Triple Thickonomics

Every year, international affairs magazine The Economist uses their Big Mac Index to compare the buying power of currencies in different countries. Unlike normal exchange rates, the premise of the Big Mac Index is that the same products in two different countries should cost the same when converted to the same currency. Using a Big Mac—a product that is pretty much the same no matter where you are—they calculate the actual purchasing power of a given currency. The results gives an indication of whether or not a particular currency is over or undervalued. According to the last index released last fall, Canada’s dollar was being exchanged for about 15 per cent more than it was actually worth.

When McDonald’s milkshakes were chosen as the best in our Best of Food & Drink Readers’ Survey, we called around to find the cost of large vanilla Triple Thick Milkshakes around the province and discovered the price fluctuated quite a bit. Which is weird, because they’re pretty much the same no matter where you are.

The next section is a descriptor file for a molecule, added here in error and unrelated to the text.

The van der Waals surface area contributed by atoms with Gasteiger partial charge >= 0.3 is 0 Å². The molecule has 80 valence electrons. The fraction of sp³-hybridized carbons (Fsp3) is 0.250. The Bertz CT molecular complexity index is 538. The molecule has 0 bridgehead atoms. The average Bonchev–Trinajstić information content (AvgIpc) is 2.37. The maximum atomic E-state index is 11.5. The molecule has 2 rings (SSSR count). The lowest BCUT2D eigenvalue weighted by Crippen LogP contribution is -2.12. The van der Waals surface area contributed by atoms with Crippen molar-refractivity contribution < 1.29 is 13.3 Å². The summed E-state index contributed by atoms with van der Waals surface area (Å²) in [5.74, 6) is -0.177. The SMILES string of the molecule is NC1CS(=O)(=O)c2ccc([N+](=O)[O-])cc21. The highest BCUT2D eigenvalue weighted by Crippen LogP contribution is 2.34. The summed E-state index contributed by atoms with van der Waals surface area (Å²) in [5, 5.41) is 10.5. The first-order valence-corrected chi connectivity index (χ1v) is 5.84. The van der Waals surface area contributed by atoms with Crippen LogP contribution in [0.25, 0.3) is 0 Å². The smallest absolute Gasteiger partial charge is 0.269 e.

So we concocted our own Milkshake Index.



Because the currency is the same, we decided to use the term “Food Dollars” instead. These Food Dollars are based on the regional costs of a Nutritious Food Basket (a week’s worth of food for a family of four) according to the Department of Health and Community Services, the NL Statistics Agency, and regional dietitians and nutritionists (More info from the Food Security Network of NL).

So what does this all mean? The Big Mac Index, using national currency exchange rates that are determined by market forces, tries to give an indication of the real value of a dollar, dinar, drachma, or deutsche mark. Our Milkshake Index, on the other hand, is trying to give an indication of the value of a dollar’s worth of food in different areas.

The results tell us that it is probably best to spend your Food Dollars on foods other than a milkshake everywhere other than Carbonear and Labrador City, where it seems to make the most economic sense to have a milkshake for supper, because it’s relatively cheaper than other food.